Ballard Park, in Newport, R. I., is a 13-acre parcel of lovely wilderness. Threaded with trails and dotted with clearings, it makes for a romantic setting as the falling sun pours into the natural canyon and bronzes the leaves overhead.
Deeded to the city in 1990, it has been saved from development—an ever-encroaching threat in the town—and set aside for “conservation, education, and passive recreation.” It is also quite possibly the first place I ever had a beer.
It was a different place back then. Set into the woods directly across from my high school, “the canyon,” as we knew it, was a place kids went to get away from the prying eyes of adults. Before the school bell, it was filled with smokers; at night kids trekked in with cardboard cases of cheap booze before the local cops (who had often been there themselves just a few years earlier) chased them out. And though it’s surely a better place now—in the ’80s parts of it had become a dumping ground for junked cars and old appliances—I can’t help but remember it with some cock-eyed fondness as a place where so many of us first tried on our adulthood.
So when I saw that Wes Anderson’s new film Moonrise Kingdom was partly filmed in old Ballard Park, it made perfect sense. Set in the summer of 1965, Anderson’s gentle tale of young love is all about the powerful mix of youth and growth, of having feelings of absolute certainty without yet fully understanding them. Sam and Suzy are the two 12-year-olds who set things in motion: after meeting one summer vacation, they decide to run away together during the next. Before anyone knows they’re gone, the pair have slipped into the woods.
Anderson has assembled his usual fine ensemble of adults to head after the children: Edward Norton plays the Khaki Scout troop leader who is supposed to be looking after the orphan Sam, and Bill Murray and Frances McDormand (Fargo) are on hand as Suzy’s feuding parents. Also on board are Tilda Swinton, Harvey Keitel, and, as the sheriff leading the charge, Bruce Willis. And while Anderson brings in a hurricane to spice things up, the real drama here—and the real romance—is in the stillness of the woods.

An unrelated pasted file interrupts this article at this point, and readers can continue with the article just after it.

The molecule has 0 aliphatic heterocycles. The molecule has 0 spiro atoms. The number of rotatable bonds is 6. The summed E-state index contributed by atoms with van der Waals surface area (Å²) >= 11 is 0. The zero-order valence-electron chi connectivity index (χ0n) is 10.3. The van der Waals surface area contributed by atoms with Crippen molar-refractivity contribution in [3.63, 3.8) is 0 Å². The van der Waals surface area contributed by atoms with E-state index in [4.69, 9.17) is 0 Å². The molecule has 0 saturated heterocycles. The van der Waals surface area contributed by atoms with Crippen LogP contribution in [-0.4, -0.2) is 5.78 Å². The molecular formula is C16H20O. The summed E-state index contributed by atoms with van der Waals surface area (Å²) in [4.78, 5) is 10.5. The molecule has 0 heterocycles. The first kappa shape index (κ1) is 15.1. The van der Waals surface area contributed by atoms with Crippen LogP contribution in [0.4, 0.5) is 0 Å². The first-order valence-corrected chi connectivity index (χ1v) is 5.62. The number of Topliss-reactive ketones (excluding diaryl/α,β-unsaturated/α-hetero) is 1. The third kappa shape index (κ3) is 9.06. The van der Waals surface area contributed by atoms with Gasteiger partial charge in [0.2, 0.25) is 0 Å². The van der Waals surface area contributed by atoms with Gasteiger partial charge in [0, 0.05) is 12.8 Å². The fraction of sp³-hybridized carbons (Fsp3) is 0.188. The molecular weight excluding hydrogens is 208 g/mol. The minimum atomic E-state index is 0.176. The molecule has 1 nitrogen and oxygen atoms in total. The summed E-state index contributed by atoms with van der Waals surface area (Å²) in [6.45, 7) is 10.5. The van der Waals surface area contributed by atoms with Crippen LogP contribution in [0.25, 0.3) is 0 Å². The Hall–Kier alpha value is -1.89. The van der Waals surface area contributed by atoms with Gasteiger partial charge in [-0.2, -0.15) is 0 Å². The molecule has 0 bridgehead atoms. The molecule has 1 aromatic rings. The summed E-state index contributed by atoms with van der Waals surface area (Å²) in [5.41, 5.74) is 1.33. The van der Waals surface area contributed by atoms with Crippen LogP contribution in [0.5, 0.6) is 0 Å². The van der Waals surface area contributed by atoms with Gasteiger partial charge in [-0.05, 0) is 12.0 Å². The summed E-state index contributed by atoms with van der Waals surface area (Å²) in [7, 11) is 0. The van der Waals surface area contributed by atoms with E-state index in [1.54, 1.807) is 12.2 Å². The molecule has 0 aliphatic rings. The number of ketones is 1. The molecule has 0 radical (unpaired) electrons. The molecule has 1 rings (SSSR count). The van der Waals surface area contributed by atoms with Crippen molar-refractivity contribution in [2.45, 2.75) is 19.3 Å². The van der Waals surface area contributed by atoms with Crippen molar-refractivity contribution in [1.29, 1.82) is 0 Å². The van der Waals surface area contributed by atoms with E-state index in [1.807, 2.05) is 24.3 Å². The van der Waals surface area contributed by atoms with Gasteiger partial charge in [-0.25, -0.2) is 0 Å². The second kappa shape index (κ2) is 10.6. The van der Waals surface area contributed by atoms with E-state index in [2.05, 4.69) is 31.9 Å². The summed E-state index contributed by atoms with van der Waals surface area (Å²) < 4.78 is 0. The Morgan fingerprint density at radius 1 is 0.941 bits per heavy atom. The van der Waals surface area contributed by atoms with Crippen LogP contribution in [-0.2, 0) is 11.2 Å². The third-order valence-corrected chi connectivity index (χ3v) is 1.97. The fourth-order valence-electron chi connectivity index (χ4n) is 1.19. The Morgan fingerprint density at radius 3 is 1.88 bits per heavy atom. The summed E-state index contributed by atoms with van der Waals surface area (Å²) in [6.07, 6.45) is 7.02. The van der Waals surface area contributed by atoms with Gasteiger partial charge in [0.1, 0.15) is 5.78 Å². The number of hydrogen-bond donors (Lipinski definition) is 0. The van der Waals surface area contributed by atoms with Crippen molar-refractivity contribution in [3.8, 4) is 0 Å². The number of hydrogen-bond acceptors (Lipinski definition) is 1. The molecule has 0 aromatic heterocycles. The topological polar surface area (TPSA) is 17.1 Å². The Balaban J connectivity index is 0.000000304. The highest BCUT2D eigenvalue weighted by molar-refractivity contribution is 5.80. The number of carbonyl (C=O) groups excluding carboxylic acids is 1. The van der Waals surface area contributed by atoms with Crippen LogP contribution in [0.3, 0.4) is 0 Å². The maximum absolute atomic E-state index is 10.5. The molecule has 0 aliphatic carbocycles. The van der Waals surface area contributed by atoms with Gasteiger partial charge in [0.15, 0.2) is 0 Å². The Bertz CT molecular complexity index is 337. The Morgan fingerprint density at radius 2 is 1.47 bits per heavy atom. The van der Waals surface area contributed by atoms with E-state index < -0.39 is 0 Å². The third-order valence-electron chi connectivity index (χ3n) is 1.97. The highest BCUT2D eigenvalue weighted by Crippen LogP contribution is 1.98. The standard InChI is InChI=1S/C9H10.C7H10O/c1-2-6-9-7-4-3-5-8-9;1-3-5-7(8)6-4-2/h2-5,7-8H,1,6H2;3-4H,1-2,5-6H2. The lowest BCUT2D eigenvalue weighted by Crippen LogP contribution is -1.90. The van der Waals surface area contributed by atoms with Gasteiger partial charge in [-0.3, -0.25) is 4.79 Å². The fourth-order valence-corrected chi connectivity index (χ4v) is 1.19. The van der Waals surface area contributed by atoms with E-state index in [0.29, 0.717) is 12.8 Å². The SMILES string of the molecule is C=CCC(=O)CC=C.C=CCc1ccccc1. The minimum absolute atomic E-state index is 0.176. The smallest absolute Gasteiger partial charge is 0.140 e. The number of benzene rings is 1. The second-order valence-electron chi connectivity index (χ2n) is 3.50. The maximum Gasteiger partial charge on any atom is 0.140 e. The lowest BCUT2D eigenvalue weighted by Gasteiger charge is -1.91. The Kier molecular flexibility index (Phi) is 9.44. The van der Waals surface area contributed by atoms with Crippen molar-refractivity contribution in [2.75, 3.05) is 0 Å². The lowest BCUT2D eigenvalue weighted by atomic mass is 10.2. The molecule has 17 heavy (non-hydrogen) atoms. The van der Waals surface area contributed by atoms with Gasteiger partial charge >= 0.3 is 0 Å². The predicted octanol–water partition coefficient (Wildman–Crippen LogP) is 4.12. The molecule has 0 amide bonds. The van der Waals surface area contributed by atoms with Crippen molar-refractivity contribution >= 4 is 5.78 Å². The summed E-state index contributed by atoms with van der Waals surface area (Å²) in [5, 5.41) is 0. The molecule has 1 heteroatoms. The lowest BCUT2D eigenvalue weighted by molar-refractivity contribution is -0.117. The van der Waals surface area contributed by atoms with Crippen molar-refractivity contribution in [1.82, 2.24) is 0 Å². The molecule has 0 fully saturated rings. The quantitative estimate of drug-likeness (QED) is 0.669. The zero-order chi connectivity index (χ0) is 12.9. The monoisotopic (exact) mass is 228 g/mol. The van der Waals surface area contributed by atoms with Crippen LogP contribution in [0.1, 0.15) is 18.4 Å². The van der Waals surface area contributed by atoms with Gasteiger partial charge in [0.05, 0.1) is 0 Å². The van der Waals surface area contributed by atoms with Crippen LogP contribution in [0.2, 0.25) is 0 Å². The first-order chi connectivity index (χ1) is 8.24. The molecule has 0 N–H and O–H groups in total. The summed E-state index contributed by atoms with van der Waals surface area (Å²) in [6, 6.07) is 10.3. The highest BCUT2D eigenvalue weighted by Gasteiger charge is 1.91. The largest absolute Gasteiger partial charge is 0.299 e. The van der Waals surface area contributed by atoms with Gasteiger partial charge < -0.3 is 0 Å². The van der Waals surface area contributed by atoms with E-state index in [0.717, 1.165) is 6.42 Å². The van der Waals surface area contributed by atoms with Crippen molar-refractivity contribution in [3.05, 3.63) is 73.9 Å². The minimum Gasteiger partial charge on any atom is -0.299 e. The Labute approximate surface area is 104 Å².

Also this week: With the recent closing of Pleasant Street Theater, Northampton finds itself without a regular local movie house. That said, other venues will almost certainly be stepping up their game to bring special film events to the town. This week, the venerable Academy of Music gets in on the game, hosting two films on Friday and Saturday.
First up is The Samaritan, starring Samuel L. Jackson as ex-con Foley, trying to go straight after half a life behind bars. He meets a new lady (Ruth Negga) and for a time there’s new light in his life—the first light at all, really, in a long time. But in “man with a past” movies, it’s only a matter of time until the past comes calling; here it takes the form of Ethan, his former partner’s son, who has arrived with the intention of learning the con game from Foley. Or has he? As Foley is drawn against his will into an ever more elaborate shell game, it becomes increasingly less clear just who is pulling the strings.
And on Saturday, The Red Machine tells another tale of deceit, this one set during the Great Depression. Starring a collection of relative unknowns, it focuses on a young thief pressed into duty by the U.S. Navy to steal a Japanese code-making machine. But before the mission is complete, some dark discoveries call the true nature of the job into question.
Finally this week: Western fans and hipsters can come together when Cinemark screens The Searchers, the classic John Wayne film that proved so inspirational that Tarantino paid homage to it in his Kill Bill series. It screens as part of the Classic Series at 2 p.m. and 7 p.m. on June 27.
Jack Brown can be reached at firstname.lastname@example.org.